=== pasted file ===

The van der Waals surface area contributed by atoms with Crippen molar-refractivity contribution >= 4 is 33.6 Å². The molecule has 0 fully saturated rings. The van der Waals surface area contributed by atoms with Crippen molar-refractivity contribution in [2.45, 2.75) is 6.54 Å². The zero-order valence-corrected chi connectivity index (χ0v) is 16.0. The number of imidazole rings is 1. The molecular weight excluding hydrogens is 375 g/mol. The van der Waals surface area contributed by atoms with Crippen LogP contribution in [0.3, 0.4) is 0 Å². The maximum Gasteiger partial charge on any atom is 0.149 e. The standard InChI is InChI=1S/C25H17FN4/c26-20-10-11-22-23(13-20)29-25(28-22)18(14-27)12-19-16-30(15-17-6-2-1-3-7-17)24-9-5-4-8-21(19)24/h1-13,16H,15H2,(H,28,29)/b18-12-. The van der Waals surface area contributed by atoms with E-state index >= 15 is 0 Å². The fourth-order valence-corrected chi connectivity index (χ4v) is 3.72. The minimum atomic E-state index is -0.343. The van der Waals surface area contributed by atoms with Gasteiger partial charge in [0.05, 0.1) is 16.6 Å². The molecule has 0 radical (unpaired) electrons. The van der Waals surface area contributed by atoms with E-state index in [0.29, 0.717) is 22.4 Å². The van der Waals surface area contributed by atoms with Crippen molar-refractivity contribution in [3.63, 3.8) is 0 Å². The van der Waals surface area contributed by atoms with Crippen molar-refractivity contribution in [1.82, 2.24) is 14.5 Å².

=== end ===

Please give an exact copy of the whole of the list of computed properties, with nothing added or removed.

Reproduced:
The van der Waals surface area contributed by atoms with Crippen molar-refractivity contribution >= 4 is 33.6 Å². The molecule has 0 fully saturated rings. The van der Waals surface area contributed by atoms with Crippen molar-refractivity contribution in [2.45, 2.75) is 6.54 Å². The zero-order valence-corrected chi connectivity index (χ0v) is 16.0. The number of imidazole rings is 1. The molecular weight excluding hydrogens is 375 g/mol. The van der Waals surface area contributed by atoms with Crippen LogP contribution in [0.3, 0.4) is 0 Å². The maximum Gasteiger partial charge on any atom is 0.149 e. The standard InChI is InChI=1S/C25H17FN4/c26-20-10-11-22-23(13-20)29-25(28-22)18(14-27)12-19-16-30(15-17-6-2-1-3-7-17)24-9-5-4-8-21(19)24/h1-13,16H,15H2,(H,28,29)/b18-12-. The van der Waals surface area contributed by atoms with E-state index >= 15 is 0 Å². The fourth-order valence-corrected chi connectivity index (χ4v) is 3.72. The minimum atomic E-state index is -0.343. The van der Waals surface area contributed by atoms with Gasteiger partial charge in [0.05, 0.1) is 16.6 Å². The molecule has 0 radical (unpaired) electrons. The van der Waals surface area contributed by atoms with E-state index in [0.29, 0.717) is 22.4 Å². The van der Waals surface area contributed by atoms with Crippen molar-refractivity contribution in [3.63, 3.8) is 0 Å². The van der Waals surface area contributed by atoms with Crippen molar-refractivity contribution in [1.82, 2.24) is 14.5 Å².